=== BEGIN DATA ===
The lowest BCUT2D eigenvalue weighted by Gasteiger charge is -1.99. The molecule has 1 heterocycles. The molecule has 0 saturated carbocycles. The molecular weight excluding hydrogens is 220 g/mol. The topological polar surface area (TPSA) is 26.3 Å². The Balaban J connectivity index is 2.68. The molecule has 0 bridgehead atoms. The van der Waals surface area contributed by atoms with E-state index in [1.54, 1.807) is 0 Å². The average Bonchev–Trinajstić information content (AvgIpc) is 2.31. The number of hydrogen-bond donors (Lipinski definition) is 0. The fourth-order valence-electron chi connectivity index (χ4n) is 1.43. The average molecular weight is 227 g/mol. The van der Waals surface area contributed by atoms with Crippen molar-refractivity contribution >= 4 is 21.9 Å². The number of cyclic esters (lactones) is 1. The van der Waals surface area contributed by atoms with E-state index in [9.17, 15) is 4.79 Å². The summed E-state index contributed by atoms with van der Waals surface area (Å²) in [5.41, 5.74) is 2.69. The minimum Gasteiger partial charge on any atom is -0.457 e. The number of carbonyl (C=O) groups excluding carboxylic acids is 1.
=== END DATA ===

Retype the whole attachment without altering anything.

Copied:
The lowest BCUT2D eigenvalue weighted by Gasteiger charge is -1.99. The molecule has 1 heterocycles. The molecule has 0 saturated carbocycles. The molecular weight excluding hydrogens is 220 g/mol. The topological polar surface area (TPSA) is 26.3 Å². The Balaban J connectivity index is 2.68. The molecule has 0 bridgehead atoms. The van der Waals surface area contributed by atoms with E-state index in [1.54, 1.807) is 0 Å². The average Bonchev–Trinajstić information content (AvgIpc) is 2.31. The number of hydrogen-bond donors (Lipinski definition) is 0. The fourth-order valence-electron chi connectivity index (χ4n) is 1.43. The average molecular weight is 227 g/mol. The van der Waals surface area contributed by atoms with Crippen molar-refractivity contribution >= 4 is 21.9 Å². The number of cyclic esters (lactones) is 1. The van der Waals surface area contributed by atoms with E-state index in [9.17, 15) is 4.79 Å². The summed E-state index contributed by atoms with van der Waals surface area (Å²) in [5.41, 5.74) is 2.69. The minimum Gasteiger partial charge on any atom is -0.457 e. The number of carbonyl (C=O) groups excluding carboxylic acids is 1.